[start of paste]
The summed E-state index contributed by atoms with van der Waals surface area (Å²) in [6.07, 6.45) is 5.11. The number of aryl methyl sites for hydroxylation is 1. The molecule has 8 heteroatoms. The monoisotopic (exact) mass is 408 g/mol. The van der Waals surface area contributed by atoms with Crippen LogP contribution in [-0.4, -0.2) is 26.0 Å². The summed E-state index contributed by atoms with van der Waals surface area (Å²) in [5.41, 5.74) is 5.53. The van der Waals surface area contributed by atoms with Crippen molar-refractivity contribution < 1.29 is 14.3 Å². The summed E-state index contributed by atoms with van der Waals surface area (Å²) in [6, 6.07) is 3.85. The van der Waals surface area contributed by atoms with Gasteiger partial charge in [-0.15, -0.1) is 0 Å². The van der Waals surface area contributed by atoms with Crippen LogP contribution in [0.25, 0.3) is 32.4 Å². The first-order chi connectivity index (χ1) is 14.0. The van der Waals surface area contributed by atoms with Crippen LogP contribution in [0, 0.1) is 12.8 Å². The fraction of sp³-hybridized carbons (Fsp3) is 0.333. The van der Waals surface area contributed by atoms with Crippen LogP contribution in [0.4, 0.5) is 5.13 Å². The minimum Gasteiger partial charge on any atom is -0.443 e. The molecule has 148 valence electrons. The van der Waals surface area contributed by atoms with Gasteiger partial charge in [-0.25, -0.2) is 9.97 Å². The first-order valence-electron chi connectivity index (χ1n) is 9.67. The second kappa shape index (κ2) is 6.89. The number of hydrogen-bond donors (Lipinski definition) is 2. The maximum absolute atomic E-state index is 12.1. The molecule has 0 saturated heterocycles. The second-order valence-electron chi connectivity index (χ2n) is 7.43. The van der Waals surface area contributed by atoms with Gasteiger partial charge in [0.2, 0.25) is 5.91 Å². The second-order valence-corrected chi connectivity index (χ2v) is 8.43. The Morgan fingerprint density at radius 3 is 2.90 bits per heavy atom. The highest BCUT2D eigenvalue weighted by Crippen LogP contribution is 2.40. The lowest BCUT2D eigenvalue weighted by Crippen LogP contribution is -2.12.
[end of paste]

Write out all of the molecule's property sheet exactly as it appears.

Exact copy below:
The summed E-state index contributed by atoms with van der Waals surface area (Å²) in [6.07, 6.45) is 5.11. The number of aryl methyl sites for hydroxylation is 1. The molecule has 8 heteroatoms. The monoisotopic (exact) mass is 408 g/mol. The van der Waals surface area contributed by atoms with Crippen LogP contribution in [-0.4, -0.2) is 26.0 Å². The summed E-state index contributed by atoms with van der Waals surface area (Å²) in [5.41, 5.74) is 5.53. The van der Waals surface area contributed by atoms with Crippen molar-refractivity contribution < 1.29 is 14.3 Å². The summed E-state index contributed by atoms with van der Waals surface area (Å²) in [6, 6.07) is 3.85. The van der Waals surface area contributed by atoms with Gasteiger partial charge in [-0.15, -0.1) is 0 Å². The van der Waals surface area contributed by atoms with Crippen LogP contribution in [0.25, 0.3) is 32.4 Å². The first-order chi connectivity index (χ1) is 14.0. The van der Waals surface area contributed by atoms with Crippen LogP contribution in [0, 0.1) is 12.8 Å². The fraction of sp³-hybridized carbons (Fsp3) is 0.333. The van der Waals surface area contributed by atoms with Crippen LogP contribution in [0.4, 0.5) is 5.13 Å². The minimum Gasteiger partial charge on any atom is -0.443 e. The molecule has 148 valence electrons. The van der Waals surface area contributed by atoms with Gasteiger partial charge in [-0.25, -0.2) is 9.97 Å². The first-order valence-electron chi connectivity index (χ1n) is 9.67. The second kappa shape index (κ2) is 6.89. The number of hydrogen-bond donors (Lipinski definition) is 2. The maximum absolute atomic E-state index is 12.1. The molecule has 0 saturated heterocycles. The second-order valence-electron chi connectivity index (χ2n) is 7.43. The van der Waals surface area contributed by atoms with Gasteiger partial charge in [0.2, 0.25) is 5.91 Å². The second-order valence-corrected chi connectivity index (χ2v) is 8.43. The Morgan fingerprint density at radius 3 is 2.90 bits per heavy atom. The highest BCUT2D eigenvalue weighted by Crippen LogP contribution is 2.40. The lowest BCUT2D eigenvalue weighted by Crippen LogP contribution is -2.12.